Essay by PaperNerd ContributorCollege, Undergraduate October 2001

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Minor Physical Anomalies, Dermatoglyphic Asymmetries, and Cortisol Levels in Adolescents with Schizotypal Personality Disorder leaves some methodological doubt that carries over into results concerning the relationship between cortisol and schizotypal personality disorder.

This study was conducted over only one day and with some intelligent foresight the authors realized that many of these participants would be taking medications, and so asked those participants in the study to abstain from their medication only one day prior to the study. It probably would have been difficult to get the participants to abstain for more than one day prior to the tests, but the question remains is one day enough when some of those medications have effects that last longer than a couple of days? These medications were also more likely to be given to those with behavioral problems and so if they have some affect on cortisol were more likely to skew schizotypal and the other personality disorders group, rather than the normal group(Weinstein et al.,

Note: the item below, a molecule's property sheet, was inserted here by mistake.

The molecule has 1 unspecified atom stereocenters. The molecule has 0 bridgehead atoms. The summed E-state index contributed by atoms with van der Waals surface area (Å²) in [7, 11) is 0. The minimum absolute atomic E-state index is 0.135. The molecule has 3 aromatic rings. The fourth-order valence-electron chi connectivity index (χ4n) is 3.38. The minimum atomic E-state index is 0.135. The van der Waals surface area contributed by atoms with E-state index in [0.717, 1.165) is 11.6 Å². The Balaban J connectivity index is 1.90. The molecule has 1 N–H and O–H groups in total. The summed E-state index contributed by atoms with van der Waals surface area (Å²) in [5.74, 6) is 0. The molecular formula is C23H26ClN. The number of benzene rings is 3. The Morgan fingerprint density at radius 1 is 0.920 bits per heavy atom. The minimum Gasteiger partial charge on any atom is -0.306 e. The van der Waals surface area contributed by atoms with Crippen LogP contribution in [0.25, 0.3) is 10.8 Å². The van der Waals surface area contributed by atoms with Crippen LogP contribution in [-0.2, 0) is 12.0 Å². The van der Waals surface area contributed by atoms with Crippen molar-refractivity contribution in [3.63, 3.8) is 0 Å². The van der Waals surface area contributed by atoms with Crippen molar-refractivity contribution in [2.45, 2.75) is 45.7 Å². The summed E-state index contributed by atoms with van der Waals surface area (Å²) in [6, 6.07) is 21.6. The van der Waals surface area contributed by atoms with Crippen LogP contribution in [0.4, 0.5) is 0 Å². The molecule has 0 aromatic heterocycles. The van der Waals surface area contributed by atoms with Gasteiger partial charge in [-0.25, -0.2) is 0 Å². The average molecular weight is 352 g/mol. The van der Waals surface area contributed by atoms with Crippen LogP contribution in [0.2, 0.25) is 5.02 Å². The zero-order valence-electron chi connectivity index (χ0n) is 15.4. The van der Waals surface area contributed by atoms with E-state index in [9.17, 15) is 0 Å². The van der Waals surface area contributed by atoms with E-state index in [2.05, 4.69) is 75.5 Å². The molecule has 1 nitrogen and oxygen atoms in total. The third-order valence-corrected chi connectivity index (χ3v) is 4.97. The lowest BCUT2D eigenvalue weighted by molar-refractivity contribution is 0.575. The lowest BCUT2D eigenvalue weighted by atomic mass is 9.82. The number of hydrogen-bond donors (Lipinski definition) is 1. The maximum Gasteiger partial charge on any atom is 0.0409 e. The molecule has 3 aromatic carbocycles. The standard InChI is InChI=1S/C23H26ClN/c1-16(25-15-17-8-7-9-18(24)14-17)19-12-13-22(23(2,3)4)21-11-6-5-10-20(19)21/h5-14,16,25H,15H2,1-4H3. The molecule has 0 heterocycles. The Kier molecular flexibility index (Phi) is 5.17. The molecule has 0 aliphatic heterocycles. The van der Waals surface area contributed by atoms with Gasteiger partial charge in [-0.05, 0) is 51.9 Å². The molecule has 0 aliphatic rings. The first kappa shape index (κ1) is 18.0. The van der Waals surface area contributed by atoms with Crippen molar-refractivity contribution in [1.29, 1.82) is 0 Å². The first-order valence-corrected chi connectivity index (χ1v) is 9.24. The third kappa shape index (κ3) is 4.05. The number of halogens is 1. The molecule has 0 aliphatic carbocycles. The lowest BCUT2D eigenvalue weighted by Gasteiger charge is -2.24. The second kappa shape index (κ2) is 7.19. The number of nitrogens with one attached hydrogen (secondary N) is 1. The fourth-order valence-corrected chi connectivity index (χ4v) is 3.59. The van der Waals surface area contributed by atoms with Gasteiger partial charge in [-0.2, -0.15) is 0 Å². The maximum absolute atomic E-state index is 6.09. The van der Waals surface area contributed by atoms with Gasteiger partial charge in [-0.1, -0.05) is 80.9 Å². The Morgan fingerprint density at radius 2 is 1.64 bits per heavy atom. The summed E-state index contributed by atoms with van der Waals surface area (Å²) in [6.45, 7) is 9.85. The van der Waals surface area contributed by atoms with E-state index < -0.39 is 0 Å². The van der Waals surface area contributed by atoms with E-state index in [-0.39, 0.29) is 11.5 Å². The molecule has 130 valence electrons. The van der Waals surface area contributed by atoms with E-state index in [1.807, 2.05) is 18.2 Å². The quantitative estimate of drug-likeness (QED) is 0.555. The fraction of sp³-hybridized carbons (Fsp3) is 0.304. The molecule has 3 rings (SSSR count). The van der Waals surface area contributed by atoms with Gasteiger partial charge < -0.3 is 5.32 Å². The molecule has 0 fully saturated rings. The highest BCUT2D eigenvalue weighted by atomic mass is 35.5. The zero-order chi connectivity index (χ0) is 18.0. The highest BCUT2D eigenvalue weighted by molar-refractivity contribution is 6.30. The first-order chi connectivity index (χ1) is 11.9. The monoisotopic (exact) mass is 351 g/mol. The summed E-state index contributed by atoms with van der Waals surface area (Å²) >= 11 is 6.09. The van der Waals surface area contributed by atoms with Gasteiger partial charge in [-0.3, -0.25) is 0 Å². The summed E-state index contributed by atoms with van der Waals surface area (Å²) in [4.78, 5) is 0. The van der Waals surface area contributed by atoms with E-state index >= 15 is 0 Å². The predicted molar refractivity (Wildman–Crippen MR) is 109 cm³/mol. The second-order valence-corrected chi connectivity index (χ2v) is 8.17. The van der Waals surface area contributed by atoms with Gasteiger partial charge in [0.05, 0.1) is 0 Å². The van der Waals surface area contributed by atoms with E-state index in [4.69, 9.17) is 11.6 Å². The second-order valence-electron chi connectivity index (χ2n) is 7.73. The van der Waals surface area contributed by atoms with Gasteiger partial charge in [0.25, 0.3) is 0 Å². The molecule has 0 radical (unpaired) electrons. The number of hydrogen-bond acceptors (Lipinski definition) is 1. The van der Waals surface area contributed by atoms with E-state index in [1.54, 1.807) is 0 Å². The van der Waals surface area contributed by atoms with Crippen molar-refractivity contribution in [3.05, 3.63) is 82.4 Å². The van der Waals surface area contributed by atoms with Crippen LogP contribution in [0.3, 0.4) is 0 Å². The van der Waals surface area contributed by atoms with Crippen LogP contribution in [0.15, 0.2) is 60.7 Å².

619). It turns out in fact that methylphenidate does indeed influence the hypothalamic-pituitary-adrenal axis by increasing plasma ACTH (Appendrodt et al., 415). This increase in ACTH would result in an increase in cortisol release. Methylphenidate concentrations in the blood plasma have been shown to peak at 6.5 hours after ingestion, with not too quick a half life of 32.9 ng.h/mL and 3.9 hours (Modi et al., 379). Hence after 48 hours, 7% of the original methylphenidate would still be present in one’s system. This may or may not be enough to skew the schizotypal personality disorder group, since five of them had taken methylphenidate in the last month, and possibly even under 48 hours prior to the study. Therefore it is questionable whether or not the cortisol increase was due to medication in the schizotypal group or...